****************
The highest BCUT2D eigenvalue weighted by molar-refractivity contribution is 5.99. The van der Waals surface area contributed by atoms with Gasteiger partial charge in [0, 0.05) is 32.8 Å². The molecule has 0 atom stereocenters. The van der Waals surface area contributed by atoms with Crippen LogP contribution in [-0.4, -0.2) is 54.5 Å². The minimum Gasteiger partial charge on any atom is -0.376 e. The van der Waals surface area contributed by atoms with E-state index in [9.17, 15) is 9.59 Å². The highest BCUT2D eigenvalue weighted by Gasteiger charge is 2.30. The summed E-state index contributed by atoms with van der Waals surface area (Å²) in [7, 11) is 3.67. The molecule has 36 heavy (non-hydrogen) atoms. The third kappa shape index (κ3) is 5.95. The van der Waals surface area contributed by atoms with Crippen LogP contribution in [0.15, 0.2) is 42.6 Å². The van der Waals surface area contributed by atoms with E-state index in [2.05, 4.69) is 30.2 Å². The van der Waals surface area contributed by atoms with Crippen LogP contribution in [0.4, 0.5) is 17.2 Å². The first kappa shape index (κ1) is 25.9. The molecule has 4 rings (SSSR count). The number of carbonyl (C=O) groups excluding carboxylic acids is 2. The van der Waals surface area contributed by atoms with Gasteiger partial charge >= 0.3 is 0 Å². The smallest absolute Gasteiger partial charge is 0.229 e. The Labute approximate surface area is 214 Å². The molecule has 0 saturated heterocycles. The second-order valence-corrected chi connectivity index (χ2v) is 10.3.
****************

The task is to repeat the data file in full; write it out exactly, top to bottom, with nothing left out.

The highest BCUT2D eigenvalue weighted by molar-refractivity contribution is 5.99. The van der Waals surface area contributed by atoms with Gasteiger partial charge in [0, 0.05) is 32.8 Å². The molecule has 0 atom stereocenters. The van der Waals surface area contributed by atoms with Crippen LogP contribution in [-0.4, -0.2) is 54.5 Å². The minimum Gasteiger partial charge on any atom is -0.376 e. The van der Waals surface area contributed by atoms with E-state index in [9.17, 15) is 9.59 Å². The highest BCUT2D eigenvalue weighted by Gasteiger charge is 2.30. The summed E-state index contributed by atoms with van der Waals surface area (Å²) in [7, 11) is 3.67. The molecule has 36 heavy (non-hydrogen) atoms. The third kappa shape index (κ3) is 5.95. The van der Waals surface area contributed by atoms with Crippen LogP contribution in [0.15, 0.2) is 42.6 Å². The van der Waals surface area contributed by atoms with E-state index in [2.05, 4.69) is 30.2 Å². The van der Waals surface area contributed by atoms with Crippen LogP contribution in [0.4, 0.5) is 17.2 Å². The first kappa shape index (κ1) is 25.9. The molecule has 4 rings (SSSR count). The number of carbonyl (C=O) groups excluding carboxylic acids is 2. The van der Waals surface area contributed by atoms with Gasteiger partial charge >= 0.3 is 0 Å². The smallest absolute Gasteiger partial charge is 0.229 e. The Labute approximate surface area is 214 Å². The molecule has 0 saturated heterocycles. The second-order valence-corrected chi connectivity index (χ2v) is 10.3.